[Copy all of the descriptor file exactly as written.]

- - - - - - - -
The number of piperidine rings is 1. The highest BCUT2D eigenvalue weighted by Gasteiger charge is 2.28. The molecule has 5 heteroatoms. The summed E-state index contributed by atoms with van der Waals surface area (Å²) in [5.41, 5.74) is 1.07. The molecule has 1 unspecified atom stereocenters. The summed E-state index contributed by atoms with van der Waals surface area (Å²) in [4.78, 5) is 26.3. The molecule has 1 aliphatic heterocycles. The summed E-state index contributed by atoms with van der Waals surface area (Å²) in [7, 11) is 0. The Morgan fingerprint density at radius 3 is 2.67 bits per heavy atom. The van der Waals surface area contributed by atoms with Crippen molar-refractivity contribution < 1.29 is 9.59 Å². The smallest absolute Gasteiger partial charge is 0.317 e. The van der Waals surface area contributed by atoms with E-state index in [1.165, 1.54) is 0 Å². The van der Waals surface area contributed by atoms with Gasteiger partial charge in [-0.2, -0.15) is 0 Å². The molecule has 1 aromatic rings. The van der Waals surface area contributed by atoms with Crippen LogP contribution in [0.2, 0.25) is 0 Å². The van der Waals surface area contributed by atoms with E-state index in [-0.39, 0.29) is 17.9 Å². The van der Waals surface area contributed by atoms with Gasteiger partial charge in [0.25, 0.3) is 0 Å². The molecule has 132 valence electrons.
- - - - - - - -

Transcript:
The number of piperidine rings is 1. The highest BCUT2D eigenvalue weighted by Gasteiger charge is 2.28. The molecule has 5 heteroatoms. The summed E-state index contributed by atoms with van der Waals surface area (Å²) in [5.41, 5.74) is 1.07. The molecule has 1 unspecified atom stereocenters. The summed E-state index contributed by atoms with van der Waals surface area (Å²) in [4.78, 5) is 26.3. The molecule has 1 aliphatic heterocycles. The summed E-state index contributed by atoms with van der Waals surface area (Å²) in [7, 11) is 0. The Morgan fingerprint density at radius 3 is 2.67 bits per heavy atom. The van der Waals surface area contributed by atoms with Crippen molar-refractivity contribution < 1.29 is 9.59 Å². The smallest absolute Gasteiger partial charge is 0.317 e. The van der Waals surface area contributed by atoms with E-state index in [1.165, 1.54) is 0 Å². The van der Waals surface area contributed by atoms with Gasteiger partial charge in [-0.2, -0.15) is 0 Å². The molecule has 1 aromatic rings. The van der Waals surface area contributed by atoms with Crippen LogP contribution in [0.2, 0.25) is 0 Å². The van der Waals surface area contributed by atoms with E-state index in [-0.39, 0.29) is 17.9 Å². The van der Waals surface area contributed by atoms with Gasteiger partial charge in [0.25, 0.3) is 0 Å². The molecule has 132 valence electrons.